Fuel shortage hits Kampala

2280 Views Kampala, Uganda
A fuel shortage, beleived to be artificial by some oil industry players, is being experienced in and around Kampala.

Many fuel stations in the city are reporting having little or no fuel, with most of them displaying zero prices for petrol and diesel. Several motorists say they have been turned off at fuel stations.

The shoartge comes at a time when fuel prices were falling with industry players expecting further fall owing to positives on the global supply side.

Last week regsitered big drops in both petrol and diesel prices. Several petrol stations posted diesel going for a low of 3000 shillings while petrol was at an average of 3,450 shillings. Kerosene traded at 2900 shillings.

Peter Ochieng, the operetaions and marketing manager of Kobil Uganda, was last week reported to have attributed the fall in pump prices to a strengthening shilling and improved availability of oil products in Kisumu and Eldoret in western Kenya where most supplies come from.

Ochieng said getting oil products from Kisumu and Eldoret reduces transport charges and prices.

Industry players had anticipated that fuel prices would go further down owing to these factors, hence it is surprising that instead the reverse is happening.

Ivan Kyayonka, the country manager of Shell Uganda, said as far as he is concerned Shell is not experiencing any shortages or challenges in its supply chain.

Kyayonka told Uganda Radio Network that he it is therefore strange that fuel shortages are being experienced,adding that if true it could be a situation with other industry players and not shell.

He expressed surprise that there is a fuel crisis, stressing that while he cannot speak for other dealers his Shell company is not experiencing any challenges.

Economic commentator Okello Oduman said if the supply chain is favourable then it means there are dealers hoarding fuel in order to create an artificial shortage and their profit margin.

According to Oduman, such an artificial shortage would create turbulence in the economy like increased costs of transport, factors of production and prices of goods and services. This, he argues, would worsen the dire economic situation most people find themselves in.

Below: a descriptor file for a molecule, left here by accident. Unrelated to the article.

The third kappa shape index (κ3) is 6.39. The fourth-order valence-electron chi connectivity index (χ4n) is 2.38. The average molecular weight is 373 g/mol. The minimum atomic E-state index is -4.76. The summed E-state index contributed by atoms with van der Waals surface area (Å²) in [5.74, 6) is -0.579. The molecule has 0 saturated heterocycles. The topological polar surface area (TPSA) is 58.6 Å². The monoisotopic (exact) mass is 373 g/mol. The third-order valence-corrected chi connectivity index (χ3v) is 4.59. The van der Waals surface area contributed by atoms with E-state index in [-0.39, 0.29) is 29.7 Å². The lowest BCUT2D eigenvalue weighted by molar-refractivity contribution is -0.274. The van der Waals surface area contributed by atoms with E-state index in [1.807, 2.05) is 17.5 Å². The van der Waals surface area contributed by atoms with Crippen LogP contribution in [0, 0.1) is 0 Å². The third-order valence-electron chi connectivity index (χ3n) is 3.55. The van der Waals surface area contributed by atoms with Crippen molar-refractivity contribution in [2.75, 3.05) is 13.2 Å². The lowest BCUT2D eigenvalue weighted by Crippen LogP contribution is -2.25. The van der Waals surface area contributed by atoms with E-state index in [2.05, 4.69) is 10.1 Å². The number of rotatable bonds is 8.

Oduman also reasons that the hoarders are most likely looking at their bottomline and want to esnure that the prices of petrol and diesel do not fall below the dollar.



About the author

David Rupiny
In his own words, David Rupiny says, "I am literally a self-trained journalist with over 12 years of experience. Add the formative, student days then I can trace my journalism roots to 1988 when as a fresher in Ordinary Level I used to report for The Giraffe News at St Aloysius College Nyapea in northern Uganda.

In addition to URN for which I have worked for five years now, I have had stints at Radio Paidha, Radio Pacis, Nile FM and KFM. I have also contributed stories for The Crusader, The New Vision and The Monitor. I have also been a contributor for international news organisations like the BBC and Institute for War and Peace Reporting. I am also a local stringer for Radio Netherlands Worldwide.

I am also a media entrepreneur. I founded The West Niler newspaper and now runs Rainbow Media Corporation (Rainbow Radio 88.2 FM in Nebbi). My areas of interest are conflict and peacebuilding, business, climate change, health and children and young people, among others."